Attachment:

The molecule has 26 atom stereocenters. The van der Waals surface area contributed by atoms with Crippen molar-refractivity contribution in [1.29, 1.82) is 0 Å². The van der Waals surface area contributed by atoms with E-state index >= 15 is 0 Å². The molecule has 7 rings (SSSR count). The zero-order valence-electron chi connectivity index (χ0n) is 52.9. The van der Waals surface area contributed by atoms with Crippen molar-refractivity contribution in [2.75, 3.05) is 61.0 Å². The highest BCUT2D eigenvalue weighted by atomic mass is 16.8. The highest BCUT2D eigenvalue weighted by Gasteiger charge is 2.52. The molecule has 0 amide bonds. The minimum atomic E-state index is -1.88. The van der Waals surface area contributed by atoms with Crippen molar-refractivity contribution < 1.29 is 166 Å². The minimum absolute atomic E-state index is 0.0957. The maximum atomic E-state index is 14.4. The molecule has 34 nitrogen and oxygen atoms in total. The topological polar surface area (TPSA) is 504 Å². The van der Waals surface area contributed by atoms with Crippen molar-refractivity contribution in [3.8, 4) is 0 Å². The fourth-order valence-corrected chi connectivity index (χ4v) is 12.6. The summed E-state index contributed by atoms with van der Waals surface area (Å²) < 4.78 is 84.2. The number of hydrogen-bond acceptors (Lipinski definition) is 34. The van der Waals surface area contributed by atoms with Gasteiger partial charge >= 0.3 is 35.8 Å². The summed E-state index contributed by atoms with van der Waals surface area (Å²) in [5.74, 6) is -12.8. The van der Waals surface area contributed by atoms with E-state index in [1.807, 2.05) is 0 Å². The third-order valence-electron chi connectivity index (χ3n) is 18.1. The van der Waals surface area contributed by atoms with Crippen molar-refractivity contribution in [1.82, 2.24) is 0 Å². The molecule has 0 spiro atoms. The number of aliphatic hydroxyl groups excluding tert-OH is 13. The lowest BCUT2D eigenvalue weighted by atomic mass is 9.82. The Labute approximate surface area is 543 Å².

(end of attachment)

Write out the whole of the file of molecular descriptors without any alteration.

The molecule has 26 atom stereocenters. The van der Waals surface area contributed by atoms with Crippen molar-refractivity contribution in [1.29, 1.82) is 0 Å². The van der Waals surface area contributed by atoms with E-state index >= 15 is 0 Å². The molecule has 7 rings (SSSR count). The zero-order valence-electron chi connectivity index (χ0n) is 52.9. The van der Waals surface area contributed by atoms with Crippen molar-refractivity contribution in [2.75, 3.05) is 61.0 Å². The highest BCUT2D eigenvalue weighted by atomic mass is 16.8. The highest BCUT2D eigenvalue weighted by Gasteiger charge is 2.52. The molecule has 0 amide bonds. The minimum atomic E-state index is -1.88. The van der Waals surface area contributed by atoms with Crippen molar-refractivity contribution < 1.29 is 166 Å². The minimum absolute atomic E-state index is 0.0957. The maximum atomic E-state index is 14.4. The molecule has 34 nitrogen and oxygen atoms in total. The topological polar surface area (TPSA) is 504 Å². The van der Waals surface area contributed by atoms with Crippen molar-refractivity contribution in [3.8, 4) is 0 Å². The fourth-order valence-corrected chi connectivity index (χ4v) is 12.6. The summed E-state index contributed by atoms with van der Waals surface area (Å²) < 4.78 is 84.2. The number of hydrogen-bond acceptors (Lipinski definition) is 34. The van der Waals surface area contributed by atoms with Gasteiger partial charge >= 0.3 is 35.8 Å². The summed E-state index contributed by atoms with van der Waals surface area (Å²) in [5.74, 6) is -12.8. The van der Waals surface area contributed by atoms with E-state index in [1.807, 2.05) is 0 Å². The third-order valence-electron chi connectivity index (χ3n) is 18.1. The van der Waals surface area contributed by atoms with Crippen molar-refractivity contribution in [1.82, 2.24) is 0 Å². The molecule has 0 spiro atoms. The number of aliphatic hydroxyl groups excluding tert-OH is 13. The lowest BCUT2D eigenvalue weighted by atomic mass is 9.82. The Labute approximate surface area is 543 Å².